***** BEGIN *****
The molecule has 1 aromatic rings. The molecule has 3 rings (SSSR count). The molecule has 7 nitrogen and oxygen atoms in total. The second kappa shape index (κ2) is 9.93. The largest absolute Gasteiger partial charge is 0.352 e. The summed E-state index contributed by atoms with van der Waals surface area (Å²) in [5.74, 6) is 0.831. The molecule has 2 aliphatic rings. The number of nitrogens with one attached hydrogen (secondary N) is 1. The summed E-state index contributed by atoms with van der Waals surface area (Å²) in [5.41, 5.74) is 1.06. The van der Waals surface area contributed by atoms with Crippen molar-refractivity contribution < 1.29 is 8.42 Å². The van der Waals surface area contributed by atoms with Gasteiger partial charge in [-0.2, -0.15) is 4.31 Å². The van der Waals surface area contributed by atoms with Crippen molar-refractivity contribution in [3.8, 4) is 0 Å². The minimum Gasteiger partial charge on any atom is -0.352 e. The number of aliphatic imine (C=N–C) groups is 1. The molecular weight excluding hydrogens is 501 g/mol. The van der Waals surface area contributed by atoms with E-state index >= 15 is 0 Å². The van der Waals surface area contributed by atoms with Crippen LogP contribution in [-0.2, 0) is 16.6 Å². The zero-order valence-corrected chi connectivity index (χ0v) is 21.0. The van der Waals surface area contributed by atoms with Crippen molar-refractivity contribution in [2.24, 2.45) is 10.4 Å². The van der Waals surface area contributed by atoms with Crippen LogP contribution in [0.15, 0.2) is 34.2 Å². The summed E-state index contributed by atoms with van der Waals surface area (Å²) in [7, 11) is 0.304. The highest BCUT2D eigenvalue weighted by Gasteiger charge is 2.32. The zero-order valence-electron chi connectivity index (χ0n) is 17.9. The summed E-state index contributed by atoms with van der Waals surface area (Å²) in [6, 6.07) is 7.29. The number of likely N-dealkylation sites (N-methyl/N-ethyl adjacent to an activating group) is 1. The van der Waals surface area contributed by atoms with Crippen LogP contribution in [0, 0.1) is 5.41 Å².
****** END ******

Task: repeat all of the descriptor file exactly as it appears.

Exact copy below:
The molecule has 1 aromatic rings. The molecule has 3 rings (SSSR count). The molecule has 7 nitrogen and oxygen atoms in total. The second kappa shape index (κ2) is 9.93. The largest absolute Gasteiger partial charge is 0.352 e. The summed E-state index contributed by atoms with van der Waals surface area (Å²) in [5.74, 6) is 0.831. The molecule has 2 aliphatic rings. The number of nitrogens with one attached hydrogen (secondary N) is 1. The summed E-state index contributed by atoms with van der Waals surface area (Å²) in [5.41, 5.74) is 1.06. The van der Waals surface area contributed by atoms with Crippen molar-refractivity contribution < 1.29 is 8.42 Å². The van der Waals surface area contributed by atoms with Gasteiger partial charge in [-0.2, -0.15) is 4.31 Å². The van der Waals surface area contributed by atoms with Crippen molar-refractivity contribution in [3.8, 4) is 0 Å². The minimum Gasteiger partial charge on any atom is -0.352 e. The number of aliphatic imine (C=N–C) groups is 1. The molecular weight excluding hydrogens is 501 g/mol. The van der Waals surface area contributed by atoms with E-state index >= 15 is 0 Å². The van der Waals surface area contributed by atoms with Crippen LogP contribution in [-0.2, 0) is 16.6 Å². The zero-order valence-corrected chi connectivity index (χ0v) is 21.0. The van der Waals surface area contributed by atoms with Crippen molar-refractivity contribution in [2.24, 2.45) is 10.4 Å². The van der Waals surface area contributed by atoms with Crippen LogP contribution in [0.15, 0.2) is 34.2 Å². The summed E-state index contributed by atoms with van der Waals surface area (Å²) in [7, 11) is 0.304. The highest BCUT2D eigenvalue weighted by Gasteiger charge is 2.32. The zero-order valence-electron chi connectivity index (χ0n) is 17.9. The summed E-state index contributed by atoms with van der Waals surface area (Å²) in [6, 6.07) is 7.29. The number of likely N-dealkylation sites (N-methyl/N-ethyl adjacent to an activating group) is 1. The van der Waals surface area contributed by atoms with Crippen LogP contribution in [0, 0.1) is 5.41 Å².